Visiting Bibi van der Velden in her canalside studio is like stepping into a particularly light and airy Aladdin’s cave, where every surface is covered in intriguing objects, from skulls to insects, all glittering with precious stones. The playful, unpretentious aesthetic reflects the imagination and eclectic interests of the designer, who approaches everything she creates with a sense of humour and an original eye. The Soho House Amsterdam founder member was the perfect person to offer an insight into the style of the city and her favourite hangouts.

‘My parents are Dutch, I was born in New York and then we moved to England, but I always had a very strong connection with Amsterdam and family here. The father of my mother had a company which was connected to clothes; they used to own the house that Anne Frank lived in and they donated it to the city, so there have always been strong ties to Amsterdam. I have been living here now for the past 20 years. I used to live a little further along this canal in the top two floors of a storage house from 1609 with ladder staircases. We called it the ‘upside-down boat’. It was very quaint, a lovely place to live. We came back for the studio and we’ve been here for a few years.

Dutch people have always been very open to other cultures - look at 17th and 18th century sea trading. That’s something I think you notice on the streets as well, the atmosphere is very relaxed, it’s more like a big village than a city. People are on their bikes, if I compare it to London you really notice the difference especially with a child – here it’s more go with the flow, the quality of life is really good and you’re in nature very easily. We have a little boat, we take the canals out to where you can swim, there are lots of fields. The people make Amsterdam but it’s also very much the architecture, the fact that it’s so small and surrounded by nature, it’s a unique place to live.'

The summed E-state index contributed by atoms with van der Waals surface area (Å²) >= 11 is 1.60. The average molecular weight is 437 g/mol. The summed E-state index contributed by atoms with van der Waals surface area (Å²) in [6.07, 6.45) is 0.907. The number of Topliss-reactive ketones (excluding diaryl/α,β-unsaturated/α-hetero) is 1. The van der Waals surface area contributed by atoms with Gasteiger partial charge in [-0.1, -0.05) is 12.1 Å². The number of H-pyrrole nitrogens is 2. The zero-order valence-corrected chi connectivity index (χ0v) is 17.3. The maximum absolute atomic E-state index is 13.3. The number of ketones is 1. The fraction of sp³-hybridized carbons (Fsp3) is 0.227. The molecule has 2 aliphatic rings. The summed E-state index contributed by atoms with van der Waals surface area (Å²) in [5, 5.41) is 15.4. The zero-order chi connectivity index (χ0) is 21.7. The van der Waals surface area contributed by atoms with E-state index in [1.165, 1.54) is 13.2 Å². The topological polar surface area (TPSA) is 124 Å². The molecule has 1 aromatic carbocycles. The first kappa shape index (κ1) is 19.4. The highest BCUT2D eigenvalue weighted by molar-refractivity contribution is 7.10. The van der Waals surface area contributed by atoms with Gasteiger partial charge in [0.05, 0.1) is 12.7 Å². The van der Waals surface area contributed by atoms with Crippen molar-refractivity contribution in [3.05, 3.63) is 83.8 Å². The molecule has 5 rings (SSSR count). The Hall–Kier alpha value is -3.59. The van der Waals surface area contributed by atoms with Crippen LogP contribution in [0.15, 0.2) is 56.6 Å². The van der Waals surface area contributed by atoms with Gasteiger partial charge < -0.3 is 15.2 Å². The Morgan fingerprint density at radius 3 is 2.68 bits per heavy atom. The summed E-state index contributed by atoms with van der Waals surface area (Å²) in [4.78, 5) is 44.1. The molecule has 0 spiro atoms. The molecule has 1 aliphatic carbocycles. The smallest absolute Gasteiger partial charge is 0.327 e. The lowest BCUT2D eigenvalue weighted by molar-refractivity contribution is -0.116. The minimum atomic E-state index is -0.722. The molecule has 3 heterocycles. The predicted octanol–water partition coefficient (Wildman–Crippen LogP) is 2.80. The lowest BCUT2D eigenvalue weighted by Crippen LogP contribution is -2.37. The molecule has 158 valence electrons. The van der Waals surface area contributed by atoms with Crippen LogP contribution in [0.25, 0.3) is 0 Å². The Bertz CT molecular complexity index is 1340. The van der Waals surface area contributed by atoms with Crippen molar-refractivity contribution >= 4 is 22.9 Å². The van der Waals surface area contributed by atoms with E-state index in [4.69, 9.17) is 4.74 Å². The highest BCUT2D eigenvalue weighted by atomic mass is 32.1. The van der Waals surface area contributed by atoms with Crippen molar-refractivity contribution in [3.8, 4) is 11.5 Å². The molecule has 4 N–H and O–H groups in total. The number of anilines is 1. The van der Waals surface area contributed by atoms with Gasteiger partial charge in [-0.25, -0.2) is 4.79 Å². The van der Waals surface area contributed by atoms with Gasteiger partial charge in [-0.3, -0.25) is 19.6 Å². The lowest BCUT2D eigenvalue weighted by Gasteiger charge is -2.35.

Amsterdam Style

'The look of the city itself was defined by the fact that it’s all 17th and 18th century architecture, which is fantastic but of course has been adapted as well. It’s also very much defined by water, there’s so much going on; boating, when it freezes in winter everyone ice skates on the water – it’s really magical. The style of the people has a bit of an alternative edge - you’re overdressed very easily in Amsterdam! It’s very casual and people love mixing vintage and streetwear. Especially with jewellery, you 'down dress' it – the bigger the piece, the more torn your jeans are!

Jewellery is very powerful. I see it as these pillars that you can map out someone’s life with; when you get married, when you have your first child. What I find so interesting with jewellery, especially if it’s very personal – I do a lot of one-off pieces and commissioned work – is that it has a transformational quality. When someone comes in, my quest is to find the perfect piece and if you hit that right note you can literally see a physical transformation take place – the way they hold themselves, the sparkle in their eye.'

The Power of Jewellery